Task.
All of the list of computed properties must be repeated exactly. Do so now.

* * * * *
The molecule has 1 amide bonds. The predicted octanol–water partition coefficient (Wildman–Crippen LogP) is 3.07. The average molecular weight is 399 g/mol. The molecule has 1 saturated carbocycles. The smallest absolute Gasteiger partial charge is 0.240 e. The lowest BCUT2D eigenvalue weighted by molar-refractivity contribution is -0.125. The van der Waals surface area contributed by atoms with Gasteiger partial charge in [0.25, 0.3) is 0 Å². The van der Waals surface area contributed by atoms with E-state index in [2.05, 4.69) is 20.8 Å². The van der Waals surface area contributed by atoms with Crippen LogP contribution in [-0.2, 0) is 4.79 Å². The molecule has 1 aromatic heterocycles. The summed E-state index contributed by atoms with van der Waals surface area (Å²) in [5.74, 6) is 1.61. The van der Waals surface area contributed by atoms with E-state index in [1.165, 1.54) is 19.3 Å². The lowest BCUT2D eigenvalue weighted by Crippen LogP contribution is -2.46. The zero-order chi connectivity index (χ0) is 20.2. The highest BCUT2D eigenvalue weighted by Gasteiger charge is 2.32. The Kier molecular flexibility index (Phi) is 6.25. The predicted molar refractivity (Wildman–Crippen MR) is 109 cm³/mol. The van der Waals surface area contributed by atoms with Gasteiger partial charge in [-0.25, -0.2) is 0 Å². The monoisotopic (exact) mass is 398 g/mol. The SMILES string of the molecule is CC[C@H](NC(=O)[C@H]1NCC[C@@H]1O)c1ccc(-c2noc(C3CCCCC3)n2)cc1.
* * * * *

The molecule has 1 amide bonds. The predicted octanol–water partition coefficient (Wildman–Crippen LogP) is 3.07. The average molecular weight is 399 g/mol. The molecule has 1 saturated carbocycles. The smallest absolute Gasteiger partial charge is 0.240 e. The lowest BCUT2D eigenvalue weighted by molar-refractivity contribution is -0.125. The van der Waals surface area contributed by atoms with Gasteiger partial charge in [0.25, 0.3) is 0 Å². The van der Waals surface area contributed by atoms with E-state index in [2.05, 4.69) is 20.8 Å². The van der Waals surface area contributed by atoms with Crippen LogP contribution in [-0.2, 0) is 4.79 Å². The molecule has 1 aromatic heterocycles. The summed E-state index contributed by atoms with van der Waals surface area (Å²) in [5.74, 6) is 1.61. The van der Waals surface area contributed by atoms with E-state index in [1.165, 1.54) is 19.3 Å². The lowest BCUT2D eigenvalue weighted by Crippen LogP contribution is -2.46. The zero-order chi connectivity index (χ0) is 20.2. The highest BCUT2D eigenvalue weighted by Gasteiger charge is 2.32. The Kier molecular flexibility index (Phi) is 6.25. The predicted molar refractivity (Wildman–Crippen MR) is 109 cm³/mol. The van der Waals surface area contributed by atoms with Gasteiger partial charge in [-0.25, -0.2) is 0 Å². The monoisotopic (exact) mass is 398 g/mol. The SMILES string of the molecule is CC[C@H](NC(=O)[C@H]1NCC[C@@H]1O)c1ccc(-c2noc(C3CCCCC3)n2)cc1.